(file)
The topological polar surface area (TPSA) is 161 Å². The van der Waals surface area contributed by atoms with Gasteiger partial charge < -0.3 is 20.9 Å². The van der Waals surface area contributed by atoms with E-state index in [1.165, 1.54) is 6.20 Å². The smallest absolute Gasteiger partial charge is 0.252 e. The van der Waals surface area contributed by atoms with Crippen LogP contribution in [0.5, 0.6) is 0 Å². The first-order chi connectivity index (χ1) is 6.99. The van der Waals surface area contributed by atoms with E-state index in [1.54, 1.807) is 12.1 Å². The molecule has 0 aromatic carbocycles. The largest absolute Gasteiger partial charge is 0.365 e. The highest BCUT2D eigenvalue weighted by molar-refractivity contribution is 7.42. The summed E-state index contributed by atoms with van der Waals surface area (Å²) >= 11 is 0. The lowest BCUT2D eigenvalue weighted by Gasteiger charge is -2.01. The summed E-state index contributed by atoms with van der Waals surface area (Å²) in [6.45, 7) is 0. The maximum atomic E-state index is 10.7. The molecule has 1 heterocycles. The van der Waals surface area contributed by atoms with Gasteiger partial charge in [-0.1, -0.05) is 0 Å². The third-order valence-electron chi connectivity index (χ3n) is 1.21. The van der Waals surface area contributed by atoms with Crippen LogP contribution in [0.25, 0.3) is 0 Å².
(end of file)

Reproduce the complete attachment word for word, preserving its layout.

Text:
The topological polar surface area (TPSA) is 161 Å². The van der Waals surface area contributed by atoms with Gasteiger partial charge < -0.3 is 20.9 Å². The van der Waals surface area contributed by atoms with E-state index in [1.165, 1.54) is 6.20 Å². The smallest absolute Gasteiger partial charge is 0.252 e. The van der Waals surface area contributed by atoms with Crippen LogP contribution in [0.5, 0.6) is 0 Å². The first-order chi connectivity index (χ1) is 6.99. The van der Waals surface area contributed by atoms with E-state index in [1.54, 1.807) is 12.1 Å². The molecule has 0 aromatic carbocycles. The largest absolute Gasteiger partial charge is 0.365 e. The highest BCUT2D eigenvalue weighted by molar-refractivity contribution is 7.42. The summed E-state index contributed by atoms with van der Waals surface area (Å²) >= 11 is 0. The lowest BCUT2D eigenvalue weighted by Gasteiger charge is -2.01. The summed E-state index contributed by atoms with van der Waals surface area (Å²) in [6.45, 7) is 0. The maximum atomic E-state index is 10.7. The molecule has 1 heterocycles. The van der Waals surface area contributed by atoms with Gasteiger partial charge in [-0.1, -0.05) is 0 Å². The third-order valence-electron chi connectivity index (χ3n) is 1.21. The van der Waals surface area contributed by atoms with Crippen LogP contribution in [0.25, 0.3) is 0 Å².